Now that the land grab of U.S. shale oil and natural gas acreage has ended, the oil and gas industry faces a new question – how it will fund the commercialization of unconventional resources.
Cash flow issues have already been seen among oil and gas companies seeking to develop shale, raising questions about financing and how companies will handle spending, according to a panel of industry experts at the Bloomberg Oil & Gas Conference Thursday in Houston.
With most major shale plays discovered and acreage leased, the time has come for the industry to digest and drill what they might have, said Ron Hulme, CEO of Parallel Resource Partners, during a panel discussion on the amount of investment needed to commercialize shale.
To date, 60,000 unconventional oil and gas wells have been drilled in the United States, but 500,000 drilling locations remain, meaning the industry has drilled a little more than 20 percent of this inventory, given current spacing and conditions.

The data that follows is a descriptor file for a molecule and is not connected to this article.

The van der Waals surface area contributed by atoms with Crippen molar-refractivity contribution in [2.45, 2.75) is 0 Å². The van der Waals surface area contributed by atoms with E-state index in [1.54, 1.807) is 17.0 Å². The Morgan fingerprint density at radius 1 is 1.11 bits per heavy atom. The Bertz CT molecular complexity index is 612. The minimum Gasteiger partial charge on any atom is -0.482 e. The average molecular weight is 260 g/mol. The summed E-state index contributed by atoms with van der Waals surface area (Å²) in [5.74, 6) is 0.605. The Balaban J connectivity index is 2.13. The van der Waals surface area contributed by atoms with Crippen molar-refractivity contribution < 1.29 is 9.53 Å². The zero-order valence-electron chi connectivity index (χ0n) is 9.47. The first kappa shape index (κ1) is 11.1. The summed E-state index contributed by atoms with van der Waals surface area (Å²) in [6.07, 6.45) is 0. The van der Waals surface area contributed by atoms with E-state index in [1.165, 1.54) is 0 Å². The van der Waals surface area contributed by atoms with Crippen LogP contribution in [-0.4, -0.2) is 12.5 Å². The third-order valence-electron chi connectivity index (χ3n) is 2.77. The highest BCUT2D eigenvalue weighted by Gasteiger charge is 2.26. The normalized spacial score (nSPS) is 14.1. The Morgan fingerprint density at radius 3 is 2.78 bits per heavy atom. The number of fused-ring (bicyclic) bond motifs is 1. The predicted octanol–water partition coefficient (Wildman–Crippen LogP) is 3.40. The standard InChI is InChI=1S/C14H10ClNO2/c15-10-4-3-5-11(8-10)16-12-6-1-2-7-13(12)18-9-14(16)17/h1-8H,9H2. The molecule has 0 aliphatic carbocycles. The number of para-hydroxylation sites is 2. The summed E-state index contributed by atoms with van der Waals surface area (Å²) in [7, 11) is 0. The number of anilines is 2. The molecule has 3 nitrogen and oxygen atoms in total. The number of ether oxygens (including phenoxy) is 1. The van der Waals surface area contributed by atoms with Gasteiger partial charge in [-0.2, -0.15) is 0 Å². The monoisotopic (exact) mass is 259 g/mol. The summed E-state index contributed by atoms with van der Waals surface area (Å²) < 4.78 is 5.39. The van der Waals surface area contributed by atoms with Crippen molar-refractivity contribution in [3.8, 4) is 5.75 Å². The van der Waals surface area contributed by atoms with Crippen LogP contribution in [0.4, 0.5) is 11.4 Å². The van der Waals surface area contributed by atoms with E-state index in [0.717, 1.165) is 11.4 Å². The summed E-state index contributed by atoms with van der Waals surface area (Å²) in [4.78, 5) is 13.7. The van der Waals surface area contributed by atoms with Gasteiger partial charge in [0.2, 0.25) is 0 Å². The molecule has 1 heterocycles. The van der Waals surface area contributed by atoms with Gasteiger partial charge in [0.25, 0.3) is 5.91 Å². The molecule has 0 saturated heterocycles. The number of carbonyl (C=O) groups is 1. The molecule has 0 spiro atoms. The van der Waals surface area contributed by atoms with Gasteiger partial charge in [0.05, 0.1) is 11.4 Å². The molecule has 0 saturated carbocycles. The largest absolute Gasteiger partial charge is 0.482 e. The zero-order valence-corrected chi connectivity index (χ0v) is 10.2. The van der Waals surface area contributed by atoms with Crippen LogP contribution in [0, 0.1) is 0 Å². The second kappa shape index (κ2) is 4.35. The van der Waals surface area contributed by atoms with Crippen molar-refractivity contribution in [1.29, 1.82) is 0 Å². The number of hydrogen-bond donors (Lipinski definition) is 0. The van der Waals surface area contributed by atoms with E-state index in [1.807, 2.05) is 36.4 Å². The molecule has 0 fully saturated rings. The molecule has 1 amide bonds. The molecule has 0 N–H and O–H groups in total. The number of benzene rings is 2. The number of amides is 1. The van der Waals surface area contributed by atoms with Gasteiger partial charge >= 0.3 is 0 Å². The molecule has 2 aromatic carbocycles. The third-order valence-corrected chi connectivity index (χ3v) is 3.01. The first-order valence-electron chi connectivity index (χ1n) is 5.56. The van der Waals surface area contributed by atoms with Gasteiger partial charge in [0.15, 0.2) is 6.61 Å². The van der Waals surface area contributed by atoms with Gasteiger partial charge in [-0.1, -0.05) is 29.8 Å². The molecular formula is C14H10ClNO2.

The development of shale resources might prove the exception to the ability of companies to raise funds in capital markets, said Gray. Estimates of the amount of capital needed range from $2 trillion to $5 trillion, but the market capital of shale participants is less than $1 trillion. Companies currently are needing to go to capital markets for $40 to $50 billion a year of capital now and have been spending beyond cash flow, but some suggestions indicate that spending may double or triple. Fundamentally, the industry could face a $2 trillion gap in funding.
A company may lease land in a perspective play at $2,000 an acre, but if it fully develops that land with 40-acre spacing and $8 million wells, that company will need $200,000 an acre, a ratio of 100 to 1, said Hulme.
“Companies are spending one-third of their capital budgets on land, but need 100 times that amount to develop shale resources,” Hulme noted.
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